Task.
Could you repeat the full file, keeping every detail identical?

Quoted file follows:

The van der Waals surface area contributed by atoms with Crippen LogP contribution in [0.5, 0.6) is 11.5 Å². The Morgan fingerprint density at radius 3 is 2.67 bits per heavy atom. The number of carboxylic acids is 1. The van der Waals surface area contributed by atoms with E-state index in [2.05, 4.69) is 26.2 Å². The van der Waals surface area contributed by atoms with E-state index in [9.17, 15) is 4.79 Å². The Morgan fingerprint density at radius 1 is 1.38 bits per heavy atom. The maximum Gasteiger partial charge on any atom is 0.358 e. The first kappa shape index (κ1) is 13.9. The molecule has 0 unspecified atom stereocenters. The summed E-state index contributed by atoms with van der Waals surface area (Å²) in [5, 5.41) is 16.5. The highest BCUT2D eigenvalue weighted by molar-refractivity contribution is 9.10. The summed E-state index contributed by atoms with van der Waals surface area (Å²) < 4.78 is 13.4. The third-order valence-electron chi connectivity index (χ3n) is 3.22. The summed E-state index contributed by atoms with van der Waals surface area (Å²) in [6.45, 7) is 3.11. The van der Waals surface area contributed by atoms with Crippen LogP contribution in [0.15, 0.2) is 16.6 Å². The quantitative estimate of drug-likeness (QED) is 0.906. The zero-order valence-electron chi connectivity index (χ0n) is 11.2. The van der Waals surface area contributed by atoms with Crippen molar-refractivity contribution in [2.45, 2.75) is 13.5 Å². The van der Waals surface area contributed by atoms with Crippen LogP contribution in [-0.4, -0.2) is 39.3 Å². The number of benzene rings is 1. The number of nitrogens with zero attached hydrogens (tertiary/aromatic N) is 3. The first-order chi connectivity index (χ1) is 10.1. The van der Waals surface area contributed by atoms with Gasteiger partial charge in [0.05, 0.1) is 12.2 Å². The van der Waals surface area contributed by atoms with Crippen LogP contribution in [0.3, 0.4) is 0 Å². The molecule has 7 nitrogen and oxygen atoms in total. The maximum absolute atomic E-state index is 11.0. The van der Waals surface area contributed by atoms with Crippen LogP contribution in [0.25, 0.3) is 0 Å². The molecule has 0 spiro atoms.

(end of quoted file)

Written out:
The van der Waals surface area contributed by atoms with Crippen LogP contribution in [0.5, 0.6) is 11.5 Å². The Morgan fingerprint density at radius 3 is 2.67 bits per heavy atom. The number of carboxylic acids is 1. The van der Waals surface area contributed by atoms with E-state index in [2.05, 4.69) is 26.2 Å². The van der Waals surface area contributed by atoms with E-state index in [9.17, 15) is 4.79 Å². The Morgan fingerprint density at radius 1 is 1.38 bits per heavy atom. The maximum Gasteiger partial charge on any atom is 0.358 e. The first kappa shape index (κ1) is 13.9. The molecule has 0 unspecified atom stereocenters. The summed E-state index contributed by atoms with van der Waals surface area (Å²) in [5, 5.41) is 16.5. The highest BCUT2D eigenvalue weighted by molar-refractivity contribution is 9.10. The summed E-state index contributed by atoms with van der Waals surface area (Å²) < 4.78 is 13.4. The third-order valence-electron chi connectivity index (χ3n) is 3.22. The summed E-state index contributed by atoms with van der Waals surface area (Å²) in [6.45, 7) is 3.11. The van der Waals surface area contributed by atoms with Crippen LogP contribution in [0.15, 0.2) is 16.6 Å². The quantitative estimate of drug-likeness (QED) is 0.906. The zero-order valence-electron chi connectivity index (χ0n) is 11.2. The van der Waals surface area contributed by atoms with Crippen molar-refractivity contribution in [2.45, 2.75) is 13.5 Å². The van der Waals surface area contributed by atoms with Crippen LogP contribution in [-0.4, -0.2) is 39.3 Å². The number of benzene rings is 1. The number of nitrogens with zero attached hydrogens (tertiary/aromatic N) is 3. The first-order chi connectivity index (χ1) is 10.1. The van der Waals surface area contributed by atoms with Gasteiger partial charge in [0.05, 0.1) is 12.2 Å². The van der Waals surface area contributed by atoms with Crippen LogP contribution in [0.3, 0.4) is 0 Å². The molecule has 7 nitrogen and oxygen atoms in total. The maximum absolute atomic E-state index is 11.0. The van der Waals surface area contributed by atoms with Crippen LogP contribution in [0.25, 0.3) is 0 Å². The molecule has 0 spiro atoms.